has gone the encrypted way



If you visit you might notice a strange green lock in the address bar. Well beginning now, all requests to are automatically forwarded to


We are using a SHA-2 ssl certificate with 128 bit encryption. Nothing should change from your end while you enjoy the benefits of encrypted connection.


Remembering the Sherpas

Sherpas are built for high altitude (check out this video by Stan Lee’s superhumans on Ang Rita Sherpa).


On the way to everest base camp, we came across a bunch of sherpas carrying loads of 75-80 kgs and we were all dumbstruck on how easily they were carrying those loads, while we were having trouble walking with our light sacks. At Namche Bazaar we heard the story about how some sherpas lost their lives and we were all wondering on how the mood would be at some of the higher camps.


We met an Indian climbing group and they filled us in on the events. Apparently a group of climbing sherpas (climbing sherpas are different from guide sherpas) are always the first on everest and they lay the initial hooks, ladders and lines. This year unfortunately an avalanche hit Khumbu icefall killing around 16-17 sherpas.



The sherpa from darjeeling pointed out where the avalanche occurred and unfortunately that meant that all everest climbs for 2014 were cancelled. Infact the sherpas had threatened to cut off anyone’s legs who ignored this dictat.


That was one sad part of this trip both for the sherpas as well as the climbers (a young girl from mumbai, a police inspector from aurangabad and a climber from uttar pradesh) who had put in a lot of time and money in this venture.


Today while randomly browsing the interwebs, I came across a wsj article on the death of the sherpas, prompting this post. Have a read, its pretty good.

Everest base camp trek

Everest base camp trek 2014

Day 0 – Fly to Kathmandu
Day 1 – Kathmandu sightseeing
Day 2 – Fly from Kathmandu to Lukla. Walk to Phakding.
Day 3 – Phakding to Namche Bazaar
Day 4 – Acclimatization day at Namche Bazaar. Walk up to everest view hotel
Day 5 – Namche Bazaar to Debuche.
Day 6 – Debuche to Dingboche
Day 7 – Acclimatization day at Dingboche
Day 8 – Dingboche to Lobuche
Day 9 – Lobuche to Gorakshep. Walk up to Kala Patthar and back to Gorakshep
Day 10 – Walk to everest base camp and back to gorakshep
Day 11 – Gorakshep to Lobuche
Day 12 – Lobuche to Debuche
Day 13 – Debuche to Monju
Day 14 – Monju to Lukla
Day 15 – Stuck at Lukla (flights canceled)
Day 16 – Still no flight from Lukla
Day 17 – Walk from Lukla to Payun
Day 18 – Payun to Numthala
Day 19 – Numthala to Solleri
Day 20 – Jeep ride to Kathmandu

Going out for a little walk

For anyone remotely familiar with me, you’ve noticed (by now hopefully) that I’ve gone off the beaten path in the last couple of years. Now if you are in my parent’s group you will have no idea why I’m doing the things I’ve been doing.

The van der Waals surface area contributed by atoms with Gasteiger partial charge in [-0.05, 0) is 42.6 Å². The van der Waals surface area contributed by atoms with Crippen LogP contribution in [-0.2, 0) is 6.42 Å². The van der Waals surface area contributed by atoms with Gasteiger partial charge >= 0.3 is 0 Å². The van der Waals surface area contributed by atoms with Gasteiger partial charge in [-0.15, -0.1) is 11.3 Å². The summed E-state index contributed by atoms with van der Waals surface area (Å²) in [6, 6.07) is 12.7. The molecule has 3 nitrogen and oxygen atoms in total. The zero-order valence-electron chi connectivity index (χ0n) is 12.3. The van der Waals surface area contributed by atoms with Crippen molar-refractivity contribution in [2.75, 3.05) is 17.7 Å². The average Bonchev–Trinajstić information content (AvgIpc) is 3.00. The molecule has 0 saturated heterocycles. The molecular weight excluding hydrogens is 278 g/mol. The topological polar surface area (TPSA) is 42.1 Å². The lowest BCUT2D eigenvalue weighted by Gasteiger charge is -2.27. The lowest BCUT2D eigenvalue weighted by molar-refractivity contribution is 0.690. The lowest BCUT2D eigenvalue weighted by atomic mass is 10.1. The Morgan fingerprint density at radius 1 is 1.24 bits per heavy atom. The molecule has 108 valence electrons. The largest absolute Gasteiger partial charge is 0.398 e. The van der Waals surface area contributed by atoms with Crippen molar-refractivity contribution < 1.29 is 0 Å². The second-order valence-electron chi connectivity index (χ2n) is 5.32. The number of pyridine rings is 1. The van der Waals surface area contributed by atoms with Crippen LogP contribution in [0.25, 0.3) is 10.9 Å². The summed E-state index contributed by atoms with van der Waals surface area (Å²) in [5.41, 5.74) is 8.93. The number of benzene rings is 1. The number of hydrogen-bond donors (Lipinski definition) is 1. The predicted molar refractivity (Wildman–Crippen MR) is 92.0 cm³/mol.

A lot of people remember George Mallory’s quote about why he climbed Everest: ‘Because its there’. Now for those who follow Ben Saunders (Polar Ben), might remember his incredibly inspiring TED talk about ‘Why Bother Leaving the House‘, a topic on which I had blogged earlier. Ben quoted George Mallory’s response to what is the use of climbing Everest.

My answer must at once be, ‘It is of no use. There is not the slightest prospect of any gain whatsoever. Oh, we may learn a little about the behaviour of the human body at high altitudes, and possibly medical men may turn our observation to some account for the purposes of aviation. But otherwise nothing will come of it. We shall not bring back a single bit of gold or silver, not a gem, nor any coal or iron.
If you cannot understand that there is something in man which responds to the challenge of this mountain and goes out to meet it, that the struggle is the struggle of life itself upward and forever upward, then you won’t see why we go. What we get from this adventure is just sheer joy. And joy is, after all, the end of life. We do not live to eat and make money. We eat and make money to be able to live. That is what life means and what life is for.’

Now I’ve wanted to go checkout Everest for a while but after seeing the Ben Saunders talk, I definitely knew I had to do it. So in the spirit of leaving the house, I’m heading on an everest trek next week. Now I don’t want to climb everest (yet), but I definitely want to go sit on Everest’s footsteps and maybe get a feel of how Mallory felt when he first encountered the mountain. To make things slightly challenging, I’ve scheduled back to back treks. So the day I reach Kathmandu from everest, I’m flying to Himachal to go on the Saar Pass trek. I’ve never gone for a month long trek where I’m walking every single day but hopefully my body holds up and I feel the same joy for life that Mallory once talked about.